Children with autism undergoing healthcare proceduresDescriptive findings from previous randomised crossover double blind trial Level 2 (NICE)Individualised strategies incorporated in a care plan can optimise quality of care and achieve the healthcare goalPreparation and behavioural interventions may help meet the unique needs of children with autism to successfully undergo medical proceduresLimited case studies Limited sample
van der Walt JH and Moran C.
Children with autism receiving anaesthesiaProspective audit of a patient database and management programme Level 3 (NICE)Pre and post operative planning and a flexible approach for children with autism maximises compliance with anaesthetic proceduresEarly discharge Less frequent use of sedation/restraint Less stress for patient continuity of careRelatively small number Uncontrolled research conditions
Vaz I
Children with autism spectrum disorder and learning disabilities Health professionals in healthcare settings survey Level 3 (NICE)Visual symbols applicable to healthcare settings increased patients understanding of verbal explanations in medical settings reducing stress/anxiety for children and more productive for healthcare staffVisual symbols help explain tests and treatments before and during medical appointmentsSmall sample used in school medical setting not hospital


Challenges posed by children with autism accessing hospital services are reported internationally. Recommendations from published literature would suggest a positive benefit but are limited to audit and case study evidence.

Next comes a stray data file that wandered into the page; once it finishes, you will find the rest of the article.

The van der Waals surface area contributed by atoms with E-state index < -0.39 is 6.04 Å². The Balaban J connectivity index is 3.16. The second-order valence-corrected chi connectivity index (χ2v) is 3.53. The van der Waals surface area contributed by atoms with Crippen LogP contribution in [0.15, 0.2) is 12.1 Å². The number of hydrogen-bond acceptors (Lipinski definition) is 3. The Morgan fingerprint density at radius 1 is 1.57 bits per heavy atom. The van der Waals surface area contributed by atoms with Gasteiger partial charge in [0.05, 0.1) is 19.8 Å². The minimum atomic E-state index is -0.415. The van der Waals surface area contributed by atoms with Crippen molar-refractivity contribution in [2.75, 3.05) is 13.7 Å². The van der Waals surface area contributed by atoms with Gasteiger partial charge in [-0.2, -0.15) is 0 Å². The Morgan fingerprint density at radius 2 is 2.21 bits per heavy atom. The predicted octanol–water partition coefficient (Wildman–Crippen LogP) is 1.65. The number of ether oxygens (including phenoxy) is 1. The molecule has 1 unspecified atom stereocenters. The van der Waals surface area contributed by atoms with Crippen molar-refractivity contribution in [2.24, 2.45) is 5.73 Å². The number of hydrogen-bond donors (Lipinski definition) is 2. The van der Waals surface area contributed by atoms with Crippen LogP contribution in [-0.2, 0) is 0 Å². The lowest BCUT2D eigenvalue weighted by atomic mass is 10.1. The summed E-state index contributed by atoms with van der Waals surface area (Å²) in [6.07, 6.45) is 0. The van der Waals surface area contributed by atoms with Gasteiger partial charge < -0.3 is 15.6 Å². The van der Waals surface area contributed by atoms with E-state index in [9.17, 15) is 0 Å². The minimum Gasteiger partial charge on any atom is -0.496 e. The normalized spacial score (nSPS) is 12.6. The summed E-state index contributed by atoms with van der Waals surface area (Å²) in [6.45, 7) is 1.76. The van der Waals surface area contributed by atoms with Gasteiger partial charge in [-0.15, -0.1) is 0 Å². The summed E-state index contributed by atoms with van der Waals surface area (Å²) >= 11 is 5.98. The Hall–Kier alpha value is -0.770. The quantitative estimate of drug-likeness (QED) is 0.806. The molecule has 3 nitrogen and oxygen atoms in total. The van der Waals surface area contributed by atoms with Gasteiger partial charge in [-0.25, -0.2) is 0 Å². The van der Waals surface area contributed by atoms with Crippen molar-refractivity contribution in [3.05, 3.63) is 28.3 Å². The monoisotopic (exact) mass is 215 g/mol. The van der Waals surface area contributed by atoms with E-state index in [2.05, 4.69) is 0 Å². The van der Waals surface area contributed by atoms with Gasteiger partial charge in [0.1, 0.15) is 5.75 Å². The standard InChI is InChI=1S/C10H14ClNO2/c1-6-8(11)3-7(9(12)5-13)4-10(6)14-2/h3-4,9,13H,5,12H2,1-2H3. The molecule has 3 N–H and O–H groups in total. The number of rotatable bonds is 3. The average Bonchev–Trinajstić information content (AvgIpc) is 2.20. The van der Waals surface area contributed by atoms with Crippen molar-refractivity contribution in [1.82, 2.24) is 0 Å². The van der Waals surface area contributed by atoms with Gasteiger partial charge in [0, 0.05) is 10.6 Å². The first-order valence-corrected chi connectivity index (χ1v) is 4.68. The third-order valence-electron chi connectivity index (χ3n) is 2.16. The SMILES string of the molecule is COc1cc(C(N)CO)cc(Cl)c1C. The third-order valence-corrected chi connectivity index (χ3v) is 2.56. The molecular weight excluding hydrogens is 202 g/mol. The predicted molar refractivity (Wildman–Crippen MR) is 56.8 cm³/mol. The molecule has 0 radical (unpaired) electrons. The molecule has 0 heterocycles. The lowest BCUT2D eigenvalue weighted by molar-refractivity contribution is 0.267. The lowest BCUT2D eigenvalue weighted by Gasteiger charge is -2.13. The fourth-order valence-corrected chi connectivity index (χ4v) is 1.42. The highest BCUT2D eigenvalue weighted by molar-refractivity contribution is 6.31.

Clinical Bottom Line

Currently there is insufficient good evidence to recommend for or against the use of an agreed individualised care pathway for this group of patients. Local policy should be followed taking into account the specific needs of the patient and their family.


  1. Chebuhar A, McCarthy AM, Bosch J, Baker S. Using Picture Schedules in Medical Settings for Patients with an Autism Spectrum Disorder Journal of Pediatric Nursing April 2013 Vol 28 Issue 2 Page125:134
  2. Drake J, Johnson N, Stoneck A, Martinez D, Massey M Evaluation of Coping Kit for Children with Challenging Behaviours in a Pediatric Hospital Pediatric Nursing July-August 2012 Vol 38 No.4 215:221
  3. Pratt K, Baird G, Gringras P. Ensuring Successful Admission to Hospital for Young People with Learning Difficulties, Autism and Challenging Behaviour: a Continuous Quality Improvement and Change Management Programme Child: Care, Health & Development 2012 Nov 38 (6):789-97.
  4. Rainey, L and van der Walt JH. The Anaesthetic Management of Autistic Children Anaethesia & Intensive Care 1998 Vol 26 No 6 Dec 682:686
  5. Scarpinato N, Bradley J, Kurbjun K, Bateman X, Holtzer B, Ely B. Caring for the Child With an Autism Spectrum Disorder in the Acute Care Setting Journal for Specialists for Pediatric Nursing July 2010 15 3 244:254
  6. Seid M, Sherman M, Seid AB. Perioperative Psychosocial Interventions for Austistic Children Undergoing ENT Surgery International Journal of Pediatric Otorhinolaryngology 1997 40 107:113
  7. Souders MC, DePaul D, Freeman KG, Levy SE. Caring for Children and Adolescents with Autism who Require Challenging Procedures Pediatric Nursing 2002 Nov/Dec 28 6 555:562
  8. van der Walt JH and Moran C. An Audit of Peroperative Management of Autistic Children Paediatric Anaesthesia 2001 Vol 11 401:408
  9. Vaz I Visual Symbols in Healthcare Settings for Children with Learning Disabilities and Autism Spectrum Disorder British Journal of Nursing 2013 Vol 22 No 3 156:159